Catch a glimpse of blue-winged teal when they pass through
September tends to mark the end of summer, and our thoughts drift toward cooler weather activities such as fall gardening, football and hunting.
In the world of birds, fall marks the time for many to begin their migration. Most species of birds migrate to some extent, but as renowned waterfowl biologist Frank Bellrose said, “Waterfowl are highly visible in migration; they epitomize this phenomenon for most people.”
Mississippi is the last stop for many waterfowl species along their fall migration, so we often don’t think about ducks arriving until late October or November. However, blue-winged teal are quite different from most other duck species in terms of migration, generally showing up in mid-September.
Blue-winged teal leave their prairie breeding grounds almost immediately after they have completed the wing molt in August. States like Mississippi are just a pit stop along the way for most of these birds, as they still have quite a journey ahead of them. Most blue-wings will winter in marshes along the Gulf Coast, and even as far south as Central and South America. This means most bird-watchers and waterfowl hunters in Southern states have little opportunity to view or hunt this species when most waterfowl are present.
Many Southern states have a short hunting season during September that allows waterfowl hunters to pursue these birds while they are passing through. Bird-watchers can also get out and search wetlands for opportunities to view these small, fast-flying ducks.
September through early October is when most blue-wings are passing through Mississippi. However, peak migration during this time window varies from year to year. Cool fronts, tropical storms or other weather events can greatly influence when birds arrive and the duration of their stay before moving on.
Teal are the smallest of all dabbling ducks, so they require very shallow water for feeding along the bottom for seeds and invertebrates. Look for them in shallow-water wetlands. However, since early fall is typically the driest time of year in Mississippi, there is often a shortage of available water for teal, so wherever flooded habitat can be found, you will likely encounter these birds.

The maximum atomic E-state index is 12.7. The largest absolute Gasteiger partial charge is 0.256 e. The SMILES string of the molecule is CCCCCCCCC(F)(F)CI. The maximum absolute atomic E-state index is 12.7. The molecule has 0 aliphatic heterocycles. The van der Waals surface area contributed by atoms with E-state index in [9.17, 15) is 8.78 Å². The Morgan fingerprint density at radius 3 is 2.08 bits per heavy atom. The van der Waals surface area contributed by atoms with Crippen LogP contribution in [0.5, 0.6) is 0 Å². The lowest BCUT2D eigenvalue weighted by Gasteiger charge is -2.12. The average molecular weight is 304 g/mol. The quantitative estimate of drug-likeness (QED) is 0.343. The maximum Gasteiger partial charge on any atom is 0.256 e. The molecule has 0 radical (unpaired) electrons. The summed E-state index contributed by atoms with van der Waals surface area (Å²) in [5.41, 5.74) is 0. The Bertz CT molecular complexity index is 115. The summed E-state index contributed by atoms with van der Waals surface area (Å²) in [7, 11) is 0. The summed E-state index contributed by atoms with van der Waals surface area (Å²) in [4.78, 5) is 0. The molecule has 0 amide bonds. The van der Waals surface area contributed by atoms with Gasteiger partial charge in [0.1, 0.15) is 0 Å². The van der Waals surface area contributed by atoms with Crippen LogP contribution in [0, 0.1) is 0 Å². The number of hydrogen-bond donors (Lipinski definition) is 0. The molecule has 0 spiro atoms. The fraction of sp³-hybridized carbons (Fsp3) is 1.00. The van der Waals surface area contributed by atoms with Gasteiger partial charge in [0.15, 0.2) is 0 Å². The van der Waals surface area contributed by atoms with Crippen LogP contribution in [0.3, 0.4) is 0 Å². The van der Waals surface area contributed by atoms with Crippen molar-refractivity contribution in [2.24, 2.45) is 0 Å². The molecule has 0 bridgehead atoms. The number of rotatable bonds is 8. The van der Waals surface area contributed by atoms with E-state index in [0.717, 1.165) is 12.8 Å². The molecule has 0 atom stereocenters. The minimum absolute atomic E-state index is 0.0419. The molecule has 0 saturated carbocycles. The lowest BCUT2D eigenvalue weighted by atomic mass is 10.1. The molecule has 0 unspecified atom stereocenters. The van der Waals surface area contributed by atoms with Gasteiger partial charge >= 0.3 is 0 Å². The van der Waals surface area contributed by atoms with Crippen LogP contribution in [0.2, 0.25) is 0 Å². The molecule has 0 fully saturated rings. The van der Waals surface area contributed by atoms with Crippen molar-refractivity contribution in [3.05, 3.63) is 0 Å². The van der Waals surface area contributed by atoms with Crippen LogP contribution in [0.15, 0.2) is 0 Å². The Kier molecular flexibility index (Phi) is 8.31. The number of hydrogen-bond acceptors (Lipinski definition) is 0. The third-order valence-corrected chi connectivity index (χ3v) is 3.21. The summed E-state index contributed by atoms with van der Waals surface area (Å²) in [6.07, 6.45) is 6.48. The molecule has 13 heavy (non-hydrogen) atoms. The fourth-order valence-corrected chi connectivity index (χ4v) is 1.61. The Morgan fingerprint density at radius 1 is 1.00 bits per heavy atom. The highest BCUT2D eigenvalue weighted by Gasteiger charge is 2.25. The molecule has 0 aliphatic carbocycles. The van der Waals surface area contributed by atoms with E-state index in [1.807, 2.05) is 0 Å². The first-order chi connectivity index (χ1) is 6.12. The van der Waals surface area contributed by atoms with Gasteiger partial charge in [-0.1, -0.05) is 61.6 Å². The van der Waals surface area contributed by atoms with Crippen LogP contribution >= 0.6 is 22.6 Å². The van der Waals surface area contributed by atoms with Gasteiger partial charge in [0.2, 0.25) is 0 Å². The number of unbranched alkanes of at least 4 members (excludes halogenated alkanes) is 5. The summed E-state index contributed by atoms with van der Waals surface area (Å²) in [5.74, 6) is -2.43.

Often, teal will seek shallow, early-flooded wetlands specifically managed for waterfowl. When these shallow wetlands are scarce, teal will also use deeper permanent and semi-permanent waters (e.g., sloughs, oxbow lakes, ponds, and reservoirs) to forage on floating and emergent plants.
Typically, by late October when the first of other duck species begin to arrive, most blue-wings have moved south to their final wintering grounds. But this doesn’t mean that blue-wings are not present in Mississippi during the winter months. While not as abundant as during migration, some blue-wings will remain here throughout the winter. Waterfowl migration is not fully understood. Migration strategies vary within and among waterfowl species, and blue-wings are no exception.
Once winter has ended, waterfowl will begin to prepare for spring migration to their Northern breeding grounds. Many blue-wings will once again travel through Mississippi on their return trip, typically during April and May. They will look a little different on this trip—the drakes will have molted into their bright, colorful breeding plumage.
Spring is an excellent time to watch or photograph these beautiful birds. As in their fall migration, shallow-water wetlands are extremely important during spring. With breeding season on the horizon, resources like aquatic invertebrates in these shallow wetlands are important sources of protein for subsequent egg production. This is one of the many reasons waterfowl habitat managers should hold water in some areas into the spring and early summer.
Hopefully, teal and other ducks passing through our state will find abundant food resources to sustain them on their long journey and set them up for success when they reach their breeding grounds.
Editor’s Note: Extension Outdoors is a column authored by several different experts in the Mississippi State University Extension Service.